Lava Tubes May Make
Lunar And Martian Homes
By Michael Ray Taylor
Discovery News Brief

Giant lava tubes on the moon and Mars could provide low cost, ready-built enclosures for future lunar bases, say a trio of researchers working under a NASA grant.
The researchers presented their findings last week at the International Space Development Conference in Houston.
By comparing lava tubes on Earth with astronomical data suggesting collapsed caverns on the moon, team members calculate that caves up to 400 meters wide should exist in several places near the lunar surface.
They believe that the lava tubes on Mars will have slightly smaller diameters, but may in some cases extend for hundreds of miles along the slopes of ancient shield volcanoes.
"The diameter of a lava tube is the function of the gravity where the lava flows -- with less gravity, you get very large diameters," says team member Cheryl York, president of the Oregon-based L5 Lunar Base Research Team.
York says features on the moon such as the Hadley Rill, a meandering lunar valley, are often interrupted by smooth sections, as though parts of a collapsed lava tube remain intact.
New data from the Clementine lunar probe and the Mars Global Surveyor seem to point to dozens of previously undetected lava tube systems existing near the surface of both worlds, York says.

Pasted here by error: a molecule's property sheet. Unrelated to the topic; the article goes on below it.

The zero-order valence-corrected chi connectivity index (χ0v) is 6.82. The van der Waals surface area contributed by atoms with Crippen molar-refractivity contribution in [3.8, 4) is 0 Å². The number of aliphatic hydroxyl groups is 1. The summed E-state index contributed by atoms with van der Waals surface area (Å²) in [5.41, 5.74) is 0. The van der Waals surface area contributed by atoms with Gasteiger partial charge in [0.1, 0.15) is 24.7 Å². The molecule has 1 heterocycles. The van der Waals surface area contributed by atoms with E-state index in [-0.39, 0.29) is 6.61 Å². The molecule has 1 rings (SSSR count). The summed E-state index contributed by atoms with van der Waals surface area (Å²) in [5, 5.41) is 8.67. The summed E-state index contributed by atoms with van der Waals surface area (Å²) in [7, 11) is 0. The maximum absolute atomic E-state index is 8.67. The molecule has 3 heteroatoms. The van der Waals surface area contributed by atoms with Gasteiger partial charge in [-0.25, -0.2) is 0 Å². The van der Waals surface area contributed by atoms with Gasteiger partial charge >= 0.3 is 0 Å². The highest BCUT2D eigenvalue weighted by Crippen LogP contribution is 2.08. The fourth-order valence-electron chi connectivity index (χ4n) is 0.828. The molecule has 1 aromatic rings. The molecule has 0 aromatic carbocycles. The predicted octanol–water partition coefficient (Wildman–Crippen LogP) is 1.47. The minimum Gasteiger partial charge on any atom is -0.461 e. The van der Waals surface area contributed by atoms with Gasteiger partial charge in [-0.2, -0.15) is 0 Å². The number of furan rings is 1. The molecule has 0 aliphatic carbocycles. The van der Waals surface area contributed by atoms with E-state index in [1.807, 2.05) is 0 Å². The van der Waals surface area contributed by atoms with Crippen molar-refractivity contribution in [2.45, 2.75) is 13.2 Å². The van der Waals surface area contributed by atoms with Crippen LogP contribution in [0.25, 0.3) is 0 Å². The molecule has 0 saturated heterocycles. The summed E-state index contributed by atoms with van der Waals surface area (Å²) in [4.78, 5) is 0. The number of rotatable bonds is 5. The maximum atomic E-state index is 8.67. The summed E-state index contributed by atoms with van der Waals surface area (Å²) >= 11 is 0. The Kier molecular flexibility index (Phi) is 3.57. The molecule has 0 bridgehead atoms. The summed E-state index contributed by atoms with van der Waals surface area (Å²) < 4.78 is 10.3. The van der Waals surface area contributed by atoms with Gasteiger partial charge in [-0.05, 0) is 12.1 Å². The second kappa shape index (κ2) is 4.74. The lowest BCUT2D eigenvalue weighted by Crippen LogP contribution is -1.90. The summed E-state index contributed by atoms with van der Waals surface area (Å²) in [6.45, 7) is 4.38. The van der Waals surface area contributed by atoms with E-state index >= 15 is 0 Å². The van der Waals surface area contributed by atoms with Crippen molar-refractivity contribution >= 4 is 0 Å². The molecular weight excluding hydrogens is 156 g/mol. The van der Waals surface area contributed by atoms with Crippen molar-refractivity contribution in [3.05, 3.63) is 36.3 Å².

After testing lightweight plastic liners and construction methods in Oregon lava tubes, the team concluded that pressurized enclosures could be built by small crews at a fraction of the cost and effort required to build planetary habitats on the surfaces of the moon or Mars.
Such habitats would provide thermal insulation and would protect people and equipment from damaging solar radiation.
"Apollo measurements found that just a few feet down into the lunar surface the temperature is a constant 20 degrees below zero Celsius," team member Bryce Walden says. "That's no colder than Minnesota in the wintertime."
The Oregon caves studied by the team had thin ceilings but were still capable of supporting tons of weight. The team expects cave ceilings on the moon and Mars to be up to 10 times thicker and more than 100 times stronger than those on Earth.
"The use of lava tubes for future habitats on the Moon and Mars is a very plausible idea and one that we have been exploring for more than a decade," says Cassandra Coombs, assistant professor of Geology at the College of Charleston.